I’m going to be very blunt with how I start this: The Incredible Adventures of Van Helsing is the single biggest clone of the Diablo series that I have ever seen, down to even the design of the UI, menus, and everything. If I squinted a bit; I might as well have been playing an “always online DRM-free” version of D3. However, with that being said, VH turned out to be a ton of fun and one of the few games I have played this year where I actually had a hard time stopping (perhaps due to the Diablo-heavy gameplay, which in itself is quite addictive).
I’ll try to end the comparisons right there. Regardless of any similarities, VH is still its own game and deserves to be reviewed as such. As its own game, VH actually can give Diablo III a run for its money. It simplifies the action/hack-and-slash/looter/dungeon crawler formula to a more palatable, “arcadey” approach. Case in point; you don’t get to choose from any classes. No barbarian, mage, etc. You are Abraham Van Helsing (son of the famous vampire hunter) only, and he starts the game as is. You can eventually choose to focus on upgrading one of two distinct skill trees, which basically are your ranged and melee options. You also have a variety off perks you can learn which offer, uh…perks such as increase magic absorption or extra Rage. This lack of customization may turn off some players, but again, this is not meant to have the sort of depth that Diablo is known for. Here, you are expected to grab your guns and sword and start slaying.
Along with Van Helsing, you also get a NPC partner in the form of Lady Katarina. One of the better NPC characters I have experienced (along with Bioshock: Infinite’s Elizabeth), Lady Katarina actually is quite useful to have around and doesn’t really get in the way. She’s a fierce combatant and will also provide some exposition on the different towns you visit, make some pretty interesting quips on your choices, and my favorite ability, she can also take loot back to town and sell it for you while you stay behind and explore. You can customize all of Lady Katrina’s abilities, inventory, and combat roles however you see fit; I liked to use her as a ranged attacker supporting my “jump into the fight with swords blazing” style.
At its core, the gameplay is pretty much what you would expect; a 3/4, top down click-fest. You go from area to area clicking where you want to move, left clicking to attack, and right clicking to unleash a secondary attack. Your primary attack is typically a basic melee and can be swapped out with a ranged, gun-based attack with a simple button press. Secondary attacks are generally more of the magical variety, such as lightning strikes. With each kill, you build up Rage, which can then be activated for added attack effect. When you activate your Rage, you can use up to three additional abilities for each of your primary and secondary attacks.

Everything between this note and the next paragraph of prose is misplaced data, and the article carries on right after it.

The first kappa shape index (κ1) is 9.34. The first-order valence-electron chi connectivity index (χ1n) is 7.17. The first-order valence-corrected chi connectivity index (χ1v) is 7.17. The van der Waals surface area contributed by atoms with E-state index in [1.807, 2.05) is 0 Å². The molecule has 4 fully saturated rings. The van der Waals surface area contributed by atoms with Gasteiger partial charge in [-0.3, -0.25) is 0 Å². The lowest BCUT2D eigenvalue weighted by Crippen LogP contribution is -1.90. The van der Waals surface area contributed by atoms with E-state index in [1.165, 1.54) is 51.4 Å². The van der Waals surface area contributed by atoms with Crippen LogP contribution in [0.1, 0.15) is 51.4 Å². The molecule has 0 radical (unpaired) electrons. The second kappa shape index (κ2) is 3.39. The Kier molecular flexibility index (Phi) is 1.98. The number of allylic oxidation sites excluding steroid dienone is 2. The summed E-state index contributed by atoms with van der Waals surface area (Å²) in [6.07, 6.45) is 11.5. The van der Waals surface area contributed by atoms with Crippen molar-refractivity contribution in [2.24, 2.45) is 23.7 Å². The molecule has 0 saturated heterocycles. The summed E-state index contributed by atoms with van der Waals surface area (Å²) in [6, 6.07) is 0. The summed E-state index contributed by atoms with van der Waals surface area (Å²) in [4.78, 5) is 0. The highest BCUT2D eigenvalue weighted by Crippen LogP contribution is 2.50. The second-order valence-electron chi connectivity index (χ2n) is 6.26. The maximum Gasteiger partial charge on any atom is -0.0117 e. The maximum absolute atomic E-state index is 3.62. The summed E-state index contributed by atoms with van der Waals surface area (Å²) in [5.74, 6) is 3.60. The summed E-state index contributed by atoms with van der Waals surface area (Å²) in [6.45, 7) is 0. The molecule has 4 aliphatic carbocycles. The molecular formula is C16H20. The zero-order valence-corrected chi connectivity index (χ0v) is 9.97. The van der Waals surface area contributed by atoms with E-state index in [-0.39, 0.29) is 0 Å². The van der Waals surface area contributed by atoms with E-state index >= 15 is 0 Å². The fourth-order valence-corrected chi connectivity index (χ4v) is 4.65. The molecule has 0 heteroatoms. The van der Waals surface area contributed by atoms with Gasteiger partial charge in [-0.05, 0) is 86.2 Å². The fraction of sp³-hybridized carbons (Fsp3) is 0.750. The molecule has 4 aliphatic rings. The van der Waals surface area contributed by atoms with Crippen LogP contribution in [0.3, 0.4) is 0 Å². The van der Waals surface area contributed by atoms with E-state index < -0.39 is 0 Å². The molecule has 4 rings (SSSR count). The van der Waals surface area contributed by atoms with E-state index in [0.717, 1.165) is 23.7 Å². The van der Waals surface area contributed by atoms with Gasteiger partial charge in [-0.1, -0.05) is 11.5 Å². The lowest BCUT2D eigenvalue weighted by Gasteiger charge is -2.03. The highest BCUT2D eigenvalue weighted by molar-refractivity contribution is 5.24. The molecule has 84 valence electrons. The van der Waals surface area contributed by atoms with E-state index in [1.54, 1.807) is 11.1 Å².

When not killing enemies, you’re organizing your inventory, adding points to your skill tree, or milling about town selling, buying, and crafting new equipment. It’s not an encyclopedia’s worth of depth, but it’s certainly more than just popping in a quarter and playing for 5 minutes. There’s a bit of replayability in the form of a tower defense mini-game in your lair (once you unlock it), and while that’s a good bit of fun, it feels strangely out of place. The mini-game itself is pretty cool and actually quite addictive, but it feels like a case of “we need to spice things up otherwise the game will too repetitive; hey, I know!”
The thing about the game that I like is that it’s not particularly story-heavy. Now, anyone who knows me knows that to me, the important thing in modern gaming is story first, everything else second. I’ll be the first to admit to the importance of a good story, but someone times I just want to turn my brain off, kill a bunch of things, and move on. While VH does offer a plot, it’s not anything to wrote home about and certainly does not carry the epic weight of something like, say, Diablo III. This works in its favor. As of now, I spend a lot of my free time (whenever I get the rare opportunity to enjoy any free time), firing up the game, slaying some monsters, then backing out again for another day.
Graphically, the game actually looks quite nice when all the settings are pumped to the max. It’s not exactly Crysis 3, so you don’t really need a top of the line rig to accomplish that. There’s a nice variation of environments, and some cool magic effects that really pop off the screen. Character designs look good enough from afar, but the sign in screen at the beginning of the game reveals some blockier textures. Animations are smooth throughout the game, though there is a bit of stuttering once the enemies start to fill the screen. It does end up becoming a slight annoyance as VH tends to throw quite a bit of action at you all at once. The game has, on occasion, nearly frozen when I had dozens of enemies attacking, loot being spit up with each kill, and the blood explosion animation that accompanies a critical hit while using Rage all going on at once.
It’s not a game that is going to revolutionize the action RPG genre, and on more than one occasion I found myself scratching my head, wondering how Neocore got away with making a game is so similar to the Diablo series. But all that aside, The Incredible Adventures of Van Helsing is a fun, addictive hack and slasher that, despite its low price and seemingly “out of nowhere” release, is a game that I would highly recommend.